As a politician, the one thing scarier than a room full of reporters must be a room full of angry constituents. Tom MacArthur would know. He's the New Jersey Republican congressman who offered up the aptly-named health care amendment that allows states to opt out of pre-existing condition rules set in place under Obamacare. Well, plenty of his constituents are none to happy, and his town hall on Wednesday night proved it. Didn't tune in? You can still rewatch MacArthur's town hall.
The event was highly attended by the news media, and some outlets have posted it in its entirety online, including VICE News, who uploaded the event to its Facebook page. There's also a version uploaded onto YouTube, but it's broken into two parts. The town hall stretched some four hours, so if you do plan to rewatch, you've made quite the commitment to the democratic process.
It's likely worth it, though, and not just for democracy. MacArthur was skewered by his constituents. The local paper, The Burlington County Times reported that the meeting "featured almost continuous booing and shouting from angry constituents." This is not a surprise given MacArthur's role in bringing health care reform back from the dead. It was his conservative amendment that brought the Freedom Caucus on board and helped pass the bill through the House. "It’s yours. You own it," one constituent told him.
Naturally, the vast majority of the town hall focused on health care. There were long speeches by individuals who shared their own stories. One constituent, Geoff Ginter, shared his fear of losing his job now that the bill has been brought back. His wife, Colette, had cancer, a pre-existing condition, NJ.com reported. "If I lose my job for any reason, my wife is not going to have any health insurance," he told the representative.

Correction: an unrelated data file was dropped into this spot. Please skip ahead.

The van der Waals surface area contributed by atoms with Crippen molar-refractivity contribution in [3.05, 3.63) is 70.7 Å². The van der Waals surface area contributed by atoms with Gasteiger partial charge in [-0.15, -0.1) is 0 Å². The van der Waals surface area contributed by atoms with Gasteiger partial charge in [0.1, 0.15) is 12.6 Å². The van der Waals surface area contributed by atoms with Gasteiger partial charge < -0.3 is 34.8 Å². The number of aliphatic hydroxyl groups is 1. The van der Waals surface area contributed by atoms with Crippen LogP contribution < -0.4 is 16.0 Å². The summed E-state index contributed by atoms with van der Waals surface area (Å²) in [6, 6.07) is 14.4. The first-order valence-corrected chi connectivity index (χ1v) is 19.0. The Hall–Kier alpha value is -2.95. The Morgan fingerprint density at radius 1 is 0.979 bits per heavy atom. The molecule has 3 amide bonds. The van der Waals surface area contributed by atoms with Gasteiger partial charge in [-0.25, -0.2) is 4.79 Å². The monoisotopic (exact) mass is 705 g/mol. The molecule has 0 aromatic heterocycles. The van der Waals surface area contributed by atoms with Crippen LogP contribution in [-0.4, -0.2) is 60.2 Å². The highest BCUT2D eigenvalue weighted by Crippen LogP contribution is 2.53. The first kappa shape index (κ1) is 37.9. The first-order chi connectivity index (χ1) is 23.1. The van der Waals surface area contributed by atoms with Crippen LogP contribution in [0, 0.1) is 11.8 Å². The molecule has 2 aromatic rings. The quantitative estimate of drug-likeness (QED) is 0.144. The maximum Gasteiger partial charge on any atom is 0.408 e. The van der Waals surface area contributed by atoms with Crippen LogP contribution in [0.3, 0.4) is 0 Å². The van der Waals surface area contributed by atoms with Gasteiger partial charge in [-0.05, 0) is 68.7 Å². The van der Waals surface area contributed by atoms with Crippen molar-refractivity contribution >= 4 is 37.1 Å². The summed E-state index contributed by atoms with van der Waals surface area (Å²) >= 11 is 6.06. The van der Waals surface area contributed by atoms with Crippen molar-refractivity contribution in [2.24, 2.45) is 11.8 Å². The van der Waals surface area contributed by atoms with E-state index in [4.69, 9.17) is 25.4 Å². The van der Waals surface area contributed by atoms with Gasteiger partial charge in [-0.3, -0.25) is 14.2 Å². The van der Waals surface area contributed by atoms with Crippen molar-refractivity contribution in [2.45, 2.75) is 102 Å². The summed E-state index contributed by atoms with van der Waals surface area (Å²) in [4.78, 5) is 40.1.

One other topic that came up a few times was the Russia investigation. MacArthur said that he didn't support an independent congressional investigation at this time because it's too early to know what the FBI is going to uncover. The crowd didn't like that, either.
What you must give the congressman credit for is turning up at all. The town hall was held in a part of the district where just 12 percent voted for him. "I came to this town because I want to meet with my constituents and tell you the things that matter to me, the things I'm doing and why I'm doing them," MacArthur told the crowd. "In this part of the district, there are 40,000 more Democrats than Republicans."
His votes have thus far not been representing the needs of these constituents, those in attendance argued. But MacArthur's answer is that he's representing those who do agree with him. "I hear your anger and I feel all the angst in this room. But when I drive across the Pinelands (to Ocean County) for every one of you there’s someone who disagrees with you," he told the crowd.
That answer wasn't good enough for those in the room, but what will happen in 2018 is anyone's guess.